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THE MASTERS: Though a Masters in November was better than no Masters at all, let’s face it: the tournament was missing something without the springtime majesty that makes Augusta National glow, and without the roars and echoes that fray the nerves on Sunday’s back nine. Fortunately, normalcy has returned, at least on the Mother Nature side, as the azaleas are in full bloom and the course, from all accounts, is firm, fast, and absolutely pristine. And though attendance will be limited, there will be up to 12,000 patrons on the grounds each day, so I expect we’ll still hear plenty of roars when things get exciting. In other words, the sport’s premier event is back, and though the world’s most famous golfer won’t be in attendance, all the best players will be. If this week doesn’t get your juices flowing, your “love” for the game must be different than mine.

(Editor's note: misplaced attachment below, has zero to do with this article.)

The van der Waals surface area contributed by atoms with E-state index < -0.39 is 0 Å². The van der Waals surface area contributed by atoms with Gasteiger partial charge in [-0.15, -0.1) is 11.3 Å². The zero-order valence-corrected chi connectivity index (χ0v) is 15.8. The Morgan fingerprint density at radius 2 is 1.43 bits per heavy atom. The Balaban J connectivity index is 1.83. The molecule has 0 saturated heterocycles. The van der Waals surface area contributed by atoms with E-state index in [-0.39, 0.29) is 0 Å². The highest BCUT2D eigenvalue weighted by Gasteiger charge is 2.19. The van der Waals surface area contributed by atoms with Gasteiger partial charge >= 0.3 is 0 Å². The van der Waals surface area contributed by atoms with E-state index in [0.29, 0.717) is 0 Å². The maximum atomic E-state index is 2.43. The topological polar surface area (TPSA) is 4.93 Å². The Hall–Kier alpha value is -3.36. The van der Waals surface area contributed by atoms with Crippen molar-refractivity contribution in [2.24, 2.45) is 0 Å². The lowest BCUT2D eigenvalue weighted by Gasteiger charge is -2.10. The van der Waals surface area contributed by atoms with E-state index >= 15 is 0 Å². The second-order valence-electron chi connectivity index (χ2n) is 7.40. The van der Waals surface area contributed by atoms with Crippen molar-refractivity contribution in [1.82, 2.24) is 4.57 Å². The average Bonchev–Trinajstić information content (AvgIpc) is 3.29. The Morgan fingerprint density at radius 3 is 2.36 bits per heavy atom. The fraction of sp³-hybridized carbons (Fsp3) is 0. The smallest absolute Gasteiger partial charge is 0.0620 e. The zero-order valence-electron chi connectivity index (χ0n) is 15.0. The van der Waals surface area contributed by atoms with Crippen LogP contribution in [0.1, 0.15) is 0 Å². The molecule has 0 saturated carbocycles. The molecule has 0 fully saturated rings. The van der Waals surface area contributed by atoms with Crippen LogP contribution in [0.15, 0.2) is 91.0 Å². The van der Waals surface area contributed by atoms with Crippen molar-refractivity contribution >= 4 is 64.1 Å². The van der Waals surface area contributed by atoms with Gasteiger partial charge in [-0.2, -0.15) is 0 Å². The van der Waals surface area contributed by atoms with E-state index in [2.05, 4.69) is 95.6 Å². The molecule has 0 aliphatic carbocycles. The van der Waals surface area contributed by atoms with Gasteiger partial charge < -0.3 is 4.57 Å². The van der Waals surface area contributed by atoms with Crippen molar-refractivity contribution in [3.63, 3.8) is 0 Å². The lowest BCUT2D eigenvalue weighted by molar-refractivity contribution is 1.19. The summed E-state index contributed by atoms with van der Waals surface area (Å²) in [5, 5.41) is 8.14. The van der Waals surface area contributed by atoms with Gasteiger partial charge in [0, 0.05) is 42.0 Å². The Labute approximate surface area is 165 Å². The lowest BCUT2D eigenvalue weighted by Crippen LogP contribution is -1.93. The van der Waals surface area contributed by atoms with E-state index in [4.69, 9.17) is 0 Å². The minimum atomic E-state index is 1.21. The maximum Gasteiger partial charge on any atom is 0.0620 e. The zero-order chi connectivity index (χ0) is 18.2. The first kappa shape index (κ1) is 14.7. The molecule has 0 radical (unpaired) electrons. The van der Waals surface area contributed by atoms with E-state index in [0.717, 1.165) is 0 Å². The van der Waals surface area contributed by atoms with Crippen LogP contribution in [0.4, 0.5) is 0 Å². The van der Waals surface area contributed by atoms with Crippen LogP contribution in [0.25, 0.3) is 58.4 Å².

As one of the two most iconic golf courses in the world, Augusta National needs no introduction. Designed by Alister MacKenzie and the great Bobby Jones for the express purpose of hosting this tournament, the course has undergone many renovations through the years and has been lengthened considerably, but its basic character remains intact: it’s a rolling, tree-lined layout with ample space off the tee and minimal rough. There are plenty of risk/reward opportunities, especially on the back nine, and the undulating, freaky-fast greens constitute the course’s primary defense. Imagination and great short game feel are more important at Augusta than most places, and great putters are at a distinct advantage. This is a week where you’d rather have an artful escape artist who ranks high in scrambling and putting than a fairways-and-greens machine who struggles with the flat stick. You’d rather have Freddie Jacobsen than Benny An.